Considering either joining Austrian Forum or LibertyHQ in preparation for our (eventual) exodus from Mises, and while digging around on LibertyHQ I found this thread, which made me think of this video. I was curious two things:
1) When will this eventual shift from Mises.org take place? Hence, when will the Mises.org forum end?
2) How do you approach the argument that the NAP must be universally upheld, hence the imperative for monopoly?
I remember that thread.
1. To my knowledge no one even has any knowledge of this.
2. I believe that a free market on the provision of law will ultimately get us here. It's an awkward debate but ultimately the "radical objectivist" and the anarcho-capitalist position appear to be realistically the same since all but the most literal "market anarchist" must advocate force to uphold the NAP.
Curious, what is the AnCap solution to defense of the NAP? For instance, privately owned land without a tax-funded military. Would private companies shoot nuclear weapons at random? It's a curious thing to think about. I don't know how well "pot shots" so-to-speak would do against a unified force such as China, let's say.
Rothbard was a pacifist, but I don't know whether or not he past this view on to private companies. Nukes would never be advocated to solve the problem however. To use George Carlin's phrase: "That's like f***ing for virginity". A country is violating the rights of "its" citizens. Therefore we will use weapons against the aggressors with huge collateral damage potential.
And when Mr. Rothbard faces an enemy launching Nukes, does he just sit idly by and hope for the best? Sort of reminds me of Stefan Molyneux when he was asked what he would do with rapists/murderers that already exist in society. He said he would prevent any further rapists/murderers through re-educating them, all without giving an answer for how to handle current ones.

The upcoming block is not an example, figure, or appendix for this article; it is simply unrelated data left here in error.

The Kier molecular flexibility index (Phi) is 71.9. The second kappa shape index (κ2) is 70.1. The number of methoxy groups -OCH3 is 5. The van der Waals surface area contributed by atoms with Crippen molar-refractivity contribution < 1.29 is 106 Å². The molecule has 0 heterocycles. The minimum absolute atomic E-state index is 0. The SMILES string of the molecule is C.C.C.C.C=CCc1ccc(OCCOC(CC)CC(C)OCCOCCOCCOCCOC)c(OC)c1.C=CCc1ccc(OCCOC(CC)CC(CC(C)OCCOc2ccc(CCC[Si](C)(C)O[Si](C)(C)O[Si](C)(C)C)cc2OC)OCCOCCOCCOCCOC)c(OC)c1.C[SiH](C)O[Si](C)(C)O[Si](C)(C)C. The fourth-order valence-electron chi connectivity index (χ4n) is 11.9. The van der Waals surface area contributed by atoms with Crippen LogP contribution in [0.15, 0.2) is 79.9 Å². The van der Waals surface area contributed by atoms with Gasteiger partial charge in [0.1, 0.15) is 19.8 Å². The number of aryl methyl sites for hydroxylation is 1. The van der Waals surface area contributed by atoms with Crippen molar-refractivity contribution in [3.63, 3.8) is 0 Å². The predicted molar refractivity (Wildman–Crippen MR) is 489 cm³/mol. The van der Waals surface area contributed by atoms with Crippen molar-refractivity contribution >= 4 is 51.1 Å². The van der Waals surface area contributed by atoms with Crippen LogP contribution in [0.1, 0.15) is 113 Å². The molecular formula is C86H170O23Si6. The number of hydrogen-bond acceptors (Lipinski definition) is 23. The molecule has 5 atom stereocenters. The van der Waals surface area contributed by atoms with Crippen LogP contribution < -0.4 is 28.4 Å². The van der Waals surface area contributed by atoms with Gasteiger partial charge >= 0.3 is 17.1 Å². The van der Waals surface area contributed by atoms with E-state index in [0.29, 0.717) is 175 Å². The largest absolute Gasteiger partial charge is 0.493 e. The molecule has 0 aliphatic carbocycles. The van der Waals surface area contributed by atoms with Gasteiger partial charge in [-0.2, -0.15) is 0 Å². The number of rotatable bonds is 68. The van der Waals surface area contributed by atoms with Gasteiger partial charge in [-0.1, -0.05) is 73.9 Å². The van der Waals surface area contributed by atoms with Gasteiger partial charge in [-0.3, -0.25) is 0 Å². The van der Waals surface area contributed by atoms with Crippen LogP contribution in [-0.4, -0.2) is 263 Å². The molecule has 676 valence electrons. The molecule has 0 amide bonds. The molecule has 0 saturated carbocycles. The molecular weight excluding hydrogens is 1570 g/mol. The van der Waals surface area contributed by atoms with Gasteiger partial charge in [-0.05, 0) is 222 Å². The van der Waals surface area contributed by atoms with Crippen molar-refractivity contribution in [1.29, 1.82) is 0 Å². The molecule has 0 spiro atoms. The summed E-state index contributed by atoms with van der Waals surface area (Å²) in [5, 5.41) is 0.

And what if someone who knew how wanted to create a nuclear defense system for his land? Would he be forcibly prevented from doing this, or just (hopefully) persuaded to not do it?
Well if you're really adhering fully to the NAP then nukes could not be launched. But you're right (if this is what you're implying) that if a nation used nukes against any other group then that group could almost certainly not use that nuke in retaliation if it was to adhere to the NAP.
Also, what good is shooting a nuke if someone has just shot a nuke at you?
1) Neodoxy - a pacificst rejects all use of force, even in retaliation - hence, Rothbard was not a pacifist.
2) That video is very bad. It's saying that just because companies are competing then that must mean they're somehow breaking the NAP. This doesn't have to be the case at all. Just as making shoes doesn't break the NAP and hence require a monopoly, neither does production of defense.
The whole premise is absurd. Should we ban bodyguards too?
3) How private security would be provided - see Chaos Theory by Murphy. It's pretty great. For more sources, see
As to nuclear weapons, see
Yea sorry, anti-interventionist.
Also, the maker of the video seemed to suggest that he opposed competition in law itself, not in its provision. I've gotten objectivists to concede this much before. Those who provide even mildly different laws cannot be tolerated, but different agencies providing the same laws can.
Similar to critiquing the Objectivists on monopolized defense, I must critique the AnCap notion that I can't own nuclear weapons in a free society. Who will enforce this but multiple people attacking the individual? Regarding the article on the Voluntaryist Reader, a gun is always pointing at one direction or another. Does that mean guns ought to be outlawed altogether? The collective vs. the individual is not good; a gun merely pointing some direction does not denote aggression. If a weapon is created to be as powerful as the Fat Man and Little Boy, where is the cutoff? How is it known that a weapon is too powerful?
The gun's not pointing at a person, though. It's pointing at empty space.
As to differences in law - AnCap doesn't required those. I'm partial to a Rothbarian constitution myself.
However, I think that the world would act a little more like David Friedman's polycentric legal system. I don't know.
Still, the main point is that AnCap itself doesn't have to advocate different laws.